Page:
Alerts | By Matthew L. Mitchell | 05/04/20

COVID-19 Alert: The Emergency Order

A Roadmap for the Re-Opening of the Massachusetts Economy is Offered - A Slow, Phased Re-Opening is Anticipated

Alerts | By Matthew L. Mitchell | 05/04/20

Massachusetts businesses are presently subject to Governor Baker’s Emergency Order Extending the Closing of Certain Workplaces and the Prohibition on Gatherings of More Than 10 People (the “Emergency Order”). The Emergency Order requires all businesses and organizations that do not provide “COVID-19 Essential Services” to close their physical workplaces and facilities to workers, customers and the public. The Emergency Order is effective until May 18.

On May 1, 2020, the Massachusetts High Technology Council – the highly influential industry group for the Massachusetts research and technology community – released a 70-page “COVID-19 Back to Work Planning Briefing” (the “Briefing”).

The Briefing is intended as a roadmap for the re-opening of businesses and worksites in the Commonwealth. Although the Massachusetts High Technology Council is not a government authority, it is anticipated that the Governor will incorporate elements of the Briefing into future executive orders. 

The Briefing recommends a slow, phased re-opening of Massachusetts businesses, to commence only after the Commonwealth determines that local hospital capacity is sufficient to manage projected Commonwealth-wide COVID-19 infection rates. The Briefing cautions that such a determination is only possible through increased COVID-19 testing and infection tracing, that are well beyond present levels.

Once this “gating criteria” is met, the Briefing recommends that Massachusetts adopt employer guidelines that:

  • Authorize certain businesses to re-open worksites, in phases, based on criticality and ability to continue remote working, along the following lines:
Sector Description Business Categories Recommended Phasing
Critical industry sectors that cannot work from home Social Services; Healthcare;
Non-Discretionary Retail (Food, Grocery, and Pharmacy);
Public Transportation
Although difficult to safeguard, the criticality of such industries requires re-opening during initial phase.

Critical industry sectors with some ability to work from home


Given remote working opportunities, the re-opening of these critical  industries may be reserved for later phases in an initial wave.

However, with respect to education, there may be a practical reality:  The re-opening schools and childcare is, most likely, a precondition to returning many employees to work.

Less critical industry sectors that cannot work from home

Restaurants and Hotels;
Discretionary Retail;
Private Transportation

The re-opening of these important, but less critical, industries might be reserved for secondary phases.

Less critical industry sectors able to work from home

Real Estate;
Professional Services;

These industries should be encouraged to continue remote working policies, with re-opening of workspaces reserved for tertiary phases.


  • Exclude those aged 60+ from returning to work during initial phases, subject to anti-discrimination standards.
  • Encourage employers to adopt “intermittent work phasing” – such as assigning employees to staggered 4 days on, 10 days off work schedules – in order to avoid infection cycles and to limit occasions when asymptomatic, but infected employees are contagious during assigned work times.
  • Encourage employers to engage in temperature checks and other employee screening tools to identify potential infection risks.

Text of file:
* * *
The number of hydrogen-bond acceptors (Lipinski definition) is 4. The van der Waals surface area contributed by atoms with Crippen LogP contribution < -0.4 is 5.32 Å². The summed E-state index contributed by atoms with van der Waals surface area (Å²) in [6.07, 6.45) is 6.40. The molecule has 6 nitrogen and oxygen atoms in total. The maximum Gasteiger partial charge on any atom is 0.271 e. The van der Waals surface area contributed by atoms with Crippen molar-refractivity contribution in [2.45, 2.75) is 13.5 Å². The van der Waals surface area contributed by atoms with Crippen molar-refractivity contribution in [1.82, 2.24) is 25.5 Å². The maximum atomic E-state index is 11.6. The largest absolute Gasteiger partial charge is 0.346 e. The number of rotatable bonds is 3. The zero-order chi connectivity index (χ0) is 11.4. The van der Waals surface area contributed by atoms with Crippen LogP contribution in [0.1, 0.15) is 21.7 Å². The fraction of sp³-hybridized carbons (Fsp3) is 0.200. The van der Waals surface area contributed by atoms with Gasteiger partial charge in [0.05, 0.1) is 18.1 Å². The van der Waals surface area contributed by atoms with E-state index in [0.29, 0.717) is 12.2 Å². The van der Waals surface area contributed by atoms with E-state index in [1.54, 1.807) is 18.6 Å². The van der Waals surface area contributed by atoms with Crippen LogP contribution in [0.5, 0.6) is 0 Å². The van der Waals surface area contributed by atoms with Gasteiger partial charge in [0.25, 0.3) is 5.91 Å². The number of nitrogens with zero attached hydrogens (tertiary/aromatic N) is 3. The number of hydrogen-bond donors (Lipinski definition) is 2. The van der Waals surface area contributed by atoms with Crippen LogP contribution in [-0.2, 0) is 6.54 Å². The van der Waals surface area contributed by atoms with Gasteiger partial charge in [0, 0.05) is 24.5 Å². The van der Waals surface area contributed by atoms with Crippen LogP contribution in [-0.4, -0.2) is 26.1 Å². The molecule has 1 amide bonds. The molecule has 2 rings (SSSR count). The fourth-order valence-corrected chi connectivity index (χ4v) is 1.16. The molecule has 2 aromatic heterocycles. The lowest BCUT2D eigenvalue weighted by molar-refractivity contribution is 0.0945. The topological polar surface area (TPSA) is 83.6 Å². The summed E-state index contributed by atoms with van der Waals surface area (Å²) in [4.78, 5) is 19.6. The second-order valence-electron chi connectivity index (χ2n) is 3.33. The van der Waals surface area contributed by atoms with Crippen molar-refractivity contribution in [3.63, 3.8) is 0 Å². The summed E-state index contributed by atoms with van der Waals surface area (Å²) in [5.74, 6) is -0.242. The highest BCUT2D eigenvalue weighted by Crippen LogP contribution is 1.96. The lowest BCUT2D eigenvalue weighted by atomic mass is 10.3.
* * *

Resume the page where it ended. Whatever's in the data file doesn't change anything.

• Encourage employers to engage in meticulous and accurate daily symptom surveying, including:
    • Mandating that employees certify, via smartphone application or other technology, that they are not experiencing COVID-19 symptoms.
    • Incentivizing adherence with paid sick leave policies benefits.
  • Encourage employerstomodifyworkspaces and employee policiestofacilitateCOVID-19 infection reduction strategies, including encouraging employers to adopt policies that relate to:

    • Use of PPE – Mandated mask & PPE use.
    • Personal Hygiene – Mandated employee hygiene.
    • Self-Diagnosis Protocols – Adoption of comprehensive checklist of symptoms each worker considers before leaving home.
    • Workplace Social Distancing – Prohibition on large group meetings; Recommendations relating to staggered shifts and staggered lunch breaks.
    • Workplace Sanitation – Frequent workplace deep cleaning; creation of “hygiene zones,” and mandatory sanitization checkpoints.
    • Workplace Design – Remodel workspaces to ensure greater social distances; improve air filtration and ventilation; and install touch-free handles and interfaces.
    • Telework Standards – Encourage remote working when possible.
    • Commuting – Discourage mass transportation, and encourage carpooling or deployment of smaller chartered transportation that is subject to easier sanitation.
  • Encourage employers to coordinate with government to execute employee infection “tracing,” including use of digital tracing techniques, in order to alert and remove from workplaces employees exposed to positive COVID-19 cases.
  • Encourage employers to adopt policies and procedures related to returning employees to workplace after COVID-19 infections, including mandated “wait times.”
  • Adopt policies and regulations that recognize employee privacy and anti-discrimination rights.

These recommended guidelines are purposed to avoid a second COVID-19 surge that is anticipated if businesses re-open, under present circumstances, without restrictions.

Morse is focused on assisting our clients through these unprecedented and challenging times. Please contact the Firm should you have questions concerning this subject, or any other COVID-19 response matters.

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